Do dental implants hurt?


DENTAL implant treatments are becoming ever more popular with patients year on year.

New techniques mean that many more people are suitable for implants and treatment time from start to finish is becoming streamlined.

Naturally the number one most frequently asked question about having dental implants is "Do they hurt?" the idea of a hole being made in your jaw and then a dental implant placed into it is often more daunting to think about than the actual reality of having implants.

See also: DENTAL ANESTHESIA : Mandibular Anesthesia : Gow-Gates technique


Research from Kuwait University, published in the Journal of Periodontology, surveyed 234 patients who had 510 implants placed between them.

The researchers found that the discomfort experienced by patients following the surgical placement of dental implants was generally mild and gradually decreased with time. Pain scores were highest at 24 hours after surgery and decreased gradually thereafter.

Pain intensity was mild for the majority of patients at all time-points, and only a few patients had moderate or severe pain. During implant placement the area to be treated is well anaesthetised.

Patients now benefit from the development of modern dental anaesthetics that are super effective, even in people who have teeth that had been difficult to numb in the past. Patients often express more discomfort after having a tooth out than after implant treatment.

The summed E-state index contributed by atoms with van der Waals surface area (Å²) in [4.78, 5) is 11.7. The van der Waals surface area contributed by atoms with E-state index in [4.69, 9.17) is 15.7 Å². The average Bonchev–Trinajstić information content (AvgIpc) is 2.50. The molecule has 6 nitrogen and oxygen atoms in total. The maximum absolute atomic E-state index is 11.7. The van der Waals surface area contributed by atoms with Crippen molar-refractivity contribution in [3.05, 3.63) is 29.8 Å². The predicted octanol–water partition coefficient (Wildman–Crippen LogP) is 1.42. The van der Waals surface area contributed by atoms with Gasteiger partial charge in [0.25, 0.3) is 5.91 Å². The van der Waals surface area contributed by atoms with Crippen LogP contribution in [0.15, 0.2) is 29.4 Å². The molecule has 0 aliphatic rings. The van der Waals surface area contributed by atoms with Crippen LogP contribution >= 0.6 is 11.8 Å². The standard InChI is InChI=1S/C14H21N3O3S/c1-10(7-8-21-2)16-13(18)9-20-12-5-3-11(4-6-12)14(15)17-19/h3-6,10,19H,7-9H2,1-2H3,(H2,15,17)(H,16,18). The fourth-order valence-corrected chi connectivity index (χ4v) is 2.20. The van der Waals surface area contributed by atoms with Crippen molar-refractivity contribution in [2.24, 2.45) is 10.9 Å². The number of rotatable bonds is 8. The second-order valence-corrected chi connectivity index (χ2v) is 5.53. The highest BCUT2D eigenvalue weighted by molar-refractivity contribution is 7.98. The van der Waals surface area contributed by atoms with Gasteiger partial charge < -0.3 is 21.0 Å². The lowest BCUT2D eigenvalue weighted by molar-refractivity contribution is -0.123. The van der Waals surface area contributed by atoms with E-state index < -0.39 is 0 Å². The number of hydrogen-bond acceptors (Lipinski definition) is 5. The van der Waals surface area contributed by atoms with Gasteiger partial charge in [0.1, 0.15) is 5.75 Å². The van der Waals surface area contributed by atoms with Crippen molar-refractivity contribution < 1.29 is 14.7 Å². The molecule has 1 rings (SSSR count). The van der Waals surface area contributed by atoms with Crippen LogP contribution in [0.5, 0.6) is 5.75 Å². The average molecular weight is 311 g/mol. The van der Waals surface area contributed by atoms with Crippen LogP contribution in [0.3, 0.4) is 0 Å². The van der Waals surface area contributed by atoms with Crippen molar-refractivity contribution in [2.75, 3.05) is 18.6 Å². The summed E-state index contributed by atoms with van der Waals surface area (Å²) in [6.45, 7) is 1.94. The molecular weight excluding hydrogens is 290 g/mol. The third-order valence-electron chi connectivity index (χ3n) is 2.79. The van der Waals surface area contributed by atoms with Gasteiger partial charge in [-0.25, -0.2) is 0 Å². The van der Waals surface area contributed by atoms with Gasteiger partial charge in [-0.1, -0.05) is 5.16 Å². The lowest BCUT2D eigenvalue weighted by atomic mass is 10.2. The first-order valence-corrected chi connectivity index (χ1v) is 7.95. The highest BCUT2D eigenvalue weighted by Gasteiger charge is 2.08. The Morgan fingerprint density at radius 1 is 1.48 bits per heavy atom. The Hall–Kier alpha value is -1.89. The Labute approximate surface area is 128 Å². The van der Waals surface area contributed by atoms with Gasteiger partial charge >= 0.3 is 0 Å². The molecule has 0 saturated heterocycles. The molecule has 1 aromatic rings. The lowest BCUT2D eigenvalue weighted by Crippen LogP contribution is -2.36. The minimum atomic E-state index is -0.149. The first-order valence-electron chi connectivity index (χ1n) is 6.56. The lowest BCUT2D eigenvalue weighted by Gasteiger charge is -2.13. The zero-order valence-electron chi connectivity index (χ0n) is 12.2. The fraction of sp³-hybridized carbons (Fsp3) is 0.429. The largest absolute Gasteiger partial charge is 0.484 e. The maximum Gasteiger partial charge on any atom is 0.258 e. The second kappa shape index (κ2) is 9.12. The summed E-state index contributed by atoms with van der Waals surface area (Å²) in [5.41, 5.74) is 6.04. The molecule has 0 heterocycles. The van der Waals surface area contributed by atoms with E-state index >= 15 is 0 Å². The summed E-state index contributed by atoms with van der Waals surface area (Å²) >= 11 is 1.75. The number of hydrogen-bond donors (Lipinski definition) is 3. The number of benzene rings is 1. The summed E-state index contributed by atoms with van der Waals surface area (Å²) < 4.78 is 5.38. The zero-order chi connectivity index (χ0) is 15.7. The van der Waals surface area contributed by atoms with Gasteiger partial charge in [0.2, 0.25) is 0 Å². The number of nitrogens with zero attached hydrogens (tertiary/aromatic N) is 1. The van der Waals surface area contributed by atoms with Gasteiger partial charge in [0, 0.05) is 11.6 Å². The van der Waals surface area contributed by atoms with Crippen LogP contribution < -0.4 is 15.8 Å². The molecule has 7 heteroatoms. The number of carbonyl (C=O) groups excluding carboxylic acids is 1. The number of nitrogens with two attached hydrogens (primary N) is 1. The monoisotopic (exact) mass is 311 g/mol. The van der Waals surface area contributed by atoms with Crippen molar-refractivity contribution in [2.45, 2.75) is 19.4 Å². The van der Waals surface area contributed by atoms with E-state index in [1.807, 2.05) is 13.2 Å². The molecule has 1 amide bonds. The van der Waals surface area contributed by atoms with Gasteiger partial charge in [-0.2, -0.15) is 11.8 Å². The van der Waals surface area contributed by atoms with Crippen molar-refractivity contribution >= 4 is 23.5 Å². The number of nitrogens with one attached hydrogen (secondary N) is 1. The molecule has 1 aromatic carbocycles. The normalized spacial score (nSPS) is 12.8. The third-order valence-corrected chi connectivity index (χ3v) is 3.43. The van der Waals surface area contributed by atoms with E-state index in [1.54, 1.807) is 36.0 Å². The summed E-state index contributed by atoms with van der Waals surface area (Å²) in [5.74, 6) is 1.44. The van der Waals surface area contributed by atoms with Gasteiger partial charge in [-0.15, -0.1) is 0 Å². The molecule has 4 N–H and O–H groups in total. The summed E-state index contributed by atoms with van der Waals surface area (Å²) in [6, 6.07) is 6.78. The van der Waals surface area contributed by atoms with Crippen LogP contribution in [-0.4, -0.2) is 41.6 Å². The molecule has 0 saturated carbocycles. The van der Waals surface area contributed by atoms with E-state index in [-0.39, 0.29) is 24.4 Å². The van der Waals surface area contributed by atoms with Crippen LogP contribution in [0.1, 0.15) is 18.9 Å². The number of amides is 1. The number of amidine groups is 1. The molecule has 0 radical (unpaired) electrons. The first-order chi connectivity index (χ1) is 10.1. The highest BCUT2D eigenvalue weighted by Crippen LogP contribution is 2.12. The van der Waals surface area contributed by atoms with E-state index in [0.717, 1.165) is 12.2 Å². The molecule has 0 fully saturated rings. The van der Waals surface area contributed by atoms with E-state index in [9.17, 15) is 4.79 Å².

One reason for this is that after you have a tooth extracted a small part of the body is 'open' until the wound closes over, however after an implant the gum is closed over which creates more of a seal and thus is more comfortable.

It's common to take out hopeless teeth at the same time as having implants placed. Pain experienced after treatment is often from the healing socket and not from where the implants were placed.

Everybody is different when it comes to how they experience pain so there are a range of varying reports after implant treatment. Some patients have no pain after implants, some describe a mild throbbing and some find that it is quite uncomfortable the night after surgery.

The vast majority of patients are comfortable at the 48-hour mark after having their implants placed.

It's extremely common for people to comment that it was easier than they imagined before treatment and that the long-term benefits of improved eating, comfort and more confident smiling are worth it.

irishnews.com




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